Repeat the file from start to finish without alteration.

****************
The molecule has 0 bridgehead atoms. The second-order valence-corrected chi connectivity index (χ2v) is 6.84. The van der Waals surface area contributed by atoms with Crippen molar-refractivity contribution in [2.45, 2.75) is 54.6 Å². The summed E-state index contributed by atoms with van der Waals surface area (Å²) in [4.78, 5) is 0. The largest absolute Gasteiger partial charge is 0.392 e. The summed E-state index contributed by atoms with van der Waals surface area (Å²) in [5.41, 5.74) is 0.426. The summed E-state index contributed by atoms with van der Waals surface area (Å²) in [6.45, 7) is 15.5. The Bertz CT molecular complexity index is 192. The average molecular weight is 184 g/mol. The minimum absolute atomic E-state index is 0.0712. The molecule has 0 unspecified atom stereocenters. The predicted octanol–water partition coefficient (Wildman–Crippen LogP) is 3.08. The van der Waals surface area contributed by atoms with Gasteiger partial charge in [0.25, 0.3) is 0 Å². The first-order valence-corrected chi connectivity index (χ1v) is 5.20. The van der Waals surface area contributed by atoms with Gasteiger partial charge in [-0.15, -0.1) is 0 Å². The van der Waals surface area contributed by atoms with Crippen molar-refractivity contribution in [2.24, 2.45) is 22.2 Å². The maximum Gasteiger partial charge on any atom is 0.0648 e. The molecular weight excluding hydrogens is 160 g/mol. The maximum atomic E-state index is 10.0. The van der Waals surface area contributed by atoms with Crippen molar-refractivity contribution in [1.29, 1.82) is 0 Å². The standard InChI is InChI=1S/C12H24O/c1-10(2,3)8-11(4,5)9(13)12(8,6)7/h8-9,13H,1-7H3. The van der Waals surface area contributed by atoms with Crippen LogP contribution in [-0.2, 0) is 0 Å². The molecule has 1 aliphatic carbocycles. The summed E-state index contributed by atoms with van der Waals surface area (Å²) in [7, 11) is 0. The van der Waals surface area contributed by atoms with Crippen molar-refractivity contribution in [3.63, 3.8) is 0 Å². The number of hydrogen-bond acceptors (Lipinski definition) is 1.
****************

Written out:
The molecule has 0 bridgehead atoms. The second-order valence-corrected chi connectivity index (χ2v) is 6.84. The van der Waals surface area contributed by atoms with Crippen molar-refractivity contribution in [2.45, 2.75) is 54.6 Å². The summed E-state index contributed by atoms with van der Waals surface area (Å²) in [4.78, 5) is 0. The largest absolute Gasteiger partial charge is 0.392 e. The summed E-state index contributed by atoms with van der Waals surface area (Å²) in [5.41, 5.74) is 0.426. The summed E-state index contributed by atoms with van der Waals surface area (Å²) in [6.45, 7) is 15.5. The Bertz CT molecular complexity index is 192. The average molecular weight is 184 g/mol. The minimum absolute atomic E-state index is 0.0712. The molecule has 0 unspecified atom stereocenters. The predicted octanol–water partition coefficient (Wildman–Crippen LogP) is 3.08. The van der Waals surface area contributed by atoms with Gasteiger partial charge in [0.25, 0.3) is 0 Å². The first-order valence-corrected chi connectivity index (χ1v) is 5.20. The van der Waals surface area contributed by atoms with Gasteiger partial charge in [-0.15, -0.1) is 0 Å². The van der Waals surface area contributed by atoms with Crippen molar-refractivity contribution in [2.24, 2.45) is 22.2 Å². The maximum Gasteiger partial charge on any atom is 0.0648 e. The molecular weight excluding hydrogens is 160 g/mol. The maximum atomic E-state index is 10.0. The van der Waals surface area contributed by atoms with Crippen molar-refractivity contribution in [1.29, 1.82) is 0 Å². The standard InChI is InChI=1S/C12H24O/c1-10(2,3)8-11(4,5)9(13)12(8,6)7/h8-9,13H,1-7H3. The van der Waals surface area contributed by atoms with Crippen LogP contribution in [-0.2, 0) is 0 Å². The molecule has 1 aliphatic carbocycles. The summed E-state index contributed by atoms with van der Waals surface area (Å²) in [7, 11) is 0. The van der Waals surface area contributed by atoms with Crippen molar-refractivity contribution in [3.63, 3.8) is 0 Å². The number of hydrogen-bond acceptors (Lipinski definition) is 1.